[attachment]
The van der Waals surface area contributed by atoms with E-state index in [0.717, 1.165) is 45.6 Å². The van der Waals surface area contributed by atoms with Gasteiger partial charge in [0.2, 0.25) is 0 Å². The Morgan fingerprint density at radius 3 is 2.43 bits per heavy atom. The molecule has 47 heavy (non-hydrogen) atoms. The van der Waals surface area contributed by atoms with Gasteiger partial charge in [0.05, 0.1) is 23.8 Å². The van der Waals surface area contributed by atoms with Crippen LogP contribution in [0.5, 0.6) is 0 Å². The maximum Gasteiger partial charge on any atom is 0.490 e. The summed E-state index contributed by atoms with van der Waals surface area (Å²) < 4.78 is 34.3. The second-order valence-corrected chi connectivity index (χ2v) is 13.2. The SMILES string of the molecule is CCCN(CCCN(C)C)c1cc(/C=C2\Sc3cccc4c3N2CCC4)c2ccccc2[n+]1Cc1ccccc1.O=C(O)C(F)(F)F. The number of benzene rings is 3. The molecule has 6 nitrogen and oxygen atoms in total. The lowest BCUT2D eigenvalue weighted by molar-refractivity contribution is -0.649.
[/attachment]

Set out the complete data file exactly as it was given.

The van der Waals surface area contributed by atoms with E-state index in [0.717, 1.165) is 45.6 Å². The van der Waals surface area contributed by atoms with Gasteiger partial charge in [0.2, 0.25) is 0 Å². The Morgan fingerprint density at radius 3 is 2.43 bits per heavy atom. The molecule has 47 heavy (non-hydrogen) atoms. The van der Waals surface area contributed by atoms with Gasteiger partial charge in [0.05, 0.1) is 23.8 Å². The van der Waals surface area contributed by atoms with Crippen LogP contribution in [0.5, 0.6) is 0 Å². The maximum Gasteiger partial charge on any atom is 0.490 e. The summed E-state index contributed by atoms with van der Waals surface area (Å²) < 4.78 is 34.3. The second-order valence-corrected chi connectivity index (χ2v) is 13.2. The SMILES string of the molecule is CCCN(CCCN(C)C)c1cc(/C=C2\Sc3cccc4c3N2CCC4)c2ccccc2[n+]1Cc1ccccc1.O=C(O)C(F)(F)F. The number of benzene rings is 3. The molecule has 6 nitrogen and oxygen atoms in total. The lowest BCUT2D eigenvalue weighted by molar-refractivity contribution is -0.649.